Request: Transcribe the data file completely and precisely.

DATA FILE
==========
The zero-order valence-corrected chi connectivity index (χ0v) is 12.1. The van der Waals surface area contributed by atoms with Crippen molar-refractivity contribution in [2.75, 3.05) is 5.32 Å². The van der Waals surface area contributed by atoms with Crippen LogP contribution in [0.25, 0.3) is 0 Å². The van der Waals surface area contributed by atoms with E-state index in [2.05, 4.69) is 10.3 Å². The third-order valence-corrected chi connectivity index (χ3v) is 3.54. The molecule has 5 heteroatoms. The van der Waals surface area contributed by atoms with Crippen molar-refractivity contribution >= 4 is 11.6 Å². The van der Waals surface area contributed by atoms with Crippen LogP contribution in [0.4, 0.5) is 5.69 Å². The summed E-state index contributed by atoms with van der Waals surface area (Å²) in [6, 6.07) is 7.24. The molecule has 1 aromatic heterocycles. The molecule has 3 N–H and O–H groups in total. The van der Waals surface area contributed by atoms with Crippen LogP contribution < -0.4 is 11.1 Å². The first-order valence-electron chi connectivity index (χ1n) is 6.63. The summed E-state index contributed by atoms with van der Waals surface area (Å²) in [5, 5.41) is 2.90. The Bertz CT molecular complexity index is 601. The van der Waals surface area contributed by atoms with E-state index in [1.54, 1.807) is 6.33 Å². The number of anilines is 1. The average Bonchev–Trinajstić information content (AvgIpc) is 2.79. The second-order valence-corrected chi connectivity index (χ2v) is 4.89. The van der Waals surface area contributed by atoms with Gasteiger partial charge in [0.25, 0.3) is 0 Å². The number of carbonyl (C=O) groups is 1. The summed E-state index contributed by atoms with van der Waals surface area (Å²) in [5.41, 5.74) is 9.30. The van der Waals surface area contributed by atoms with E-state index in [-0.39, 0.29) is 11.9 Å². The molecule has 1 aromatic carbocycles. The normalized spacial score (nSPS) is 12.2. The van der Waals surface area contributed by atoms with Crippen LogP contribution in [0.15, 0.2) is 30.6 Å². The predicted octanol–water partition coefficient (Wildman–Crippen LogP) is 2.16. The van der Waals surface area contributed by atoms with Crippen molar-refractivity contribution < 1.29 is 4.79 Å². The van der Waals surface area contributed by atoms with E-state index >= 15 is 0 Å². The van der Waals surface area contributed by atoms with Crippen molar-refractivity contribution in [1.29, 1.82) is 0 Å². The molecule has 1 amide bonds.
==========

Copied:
The zero-order valence-corrected chi connectivity index (χ0v) is 12.1. The van der Waals surface area contributed by atoms with Crippen molar-refractivity contribution in [2.75, 3.05) is 5.32 Å². The van der Waals surface area contributed by atoms with Crippen LogP contribution in [0.25, 0.3) is 0 Å². The van der Waals surface area contributed by atoms with E-state index in [2.05, 4.69) is 10.3 Å². The third-order valence-corrected chi connectivity index (χ3v) is 3.54. The molecule has 5 heteroatoms. The van der Waals surface area contributed by atoms with Crippen molar-refractivity contribution >= 4 is 11.6 Å². The van der Waals surface area contributed by atoms with Crippen LogP contribution in [0.4, 0.5) is 5.69 Å². The summed E-state index contributed by atoms with van der Waals surface area (Å²) in [6, 6.07) is 7.24. The molecule has 1 aromatic heterocycles. The molecule has 3 N–H and O–H groups in total. The van der Waals surface area contributed by atoms with Crippen LogP contribution < -0.4 is 11.1 Å². The first-order valence-electron chi connectivity index (χ1n) is 6.63. The summed E-state index contributed by atoms with van der Waals surface area (Å²) in [5, 5.41) is 2.90. The Bertz CT molecular complexity index is 601. The van der Waals surface area contributed by atoms with E-state index in [1.54, 1.807) is 6.33 Å². The number of anilines is 1. The average Bonchev–Trinajstić information content (AvgIpc) is 2.79. The second-order valence-corrected chi connectivity index (χ2v) is 4.89. The van der Waals surface area contributed by atoms with Gasteiger partial charge in [0.25, 0.3) is 0 Å². The number of carbonyl (C=O) groups is 1. The summed E-state index contributed by atoms with van der Waals surface area (Å²) in [5.41, 5.74) is 9.30. The van der Waals surface area contributed by atoms with E-state index in [-0.39, 0.29) is 11.9 Å². The molecule has 1 aromatic carbocycles. The normalized spacial score (nSPS) is 12.2. The van der Waals surface area contributed by atoms with Crippen LogP contribution in [0.15, 0.2) is 30.6 Å². The predicted octanol–water partition coefficient (Wildman–Crippen LogP) is 2.16. The van der Waals surface area contributed by atoms with Crippen molar-refractivity contribution < 1.29 is 4.79 Å². The van der Waals surface area contributed by atoms with E-state index >= 15 is 0 Å². The van der Waals surface area contributed by atoms with Crippen molar-refractivity contribution in [1.29, 1.82) is 0 Å². The molecule has 1 amide bonds.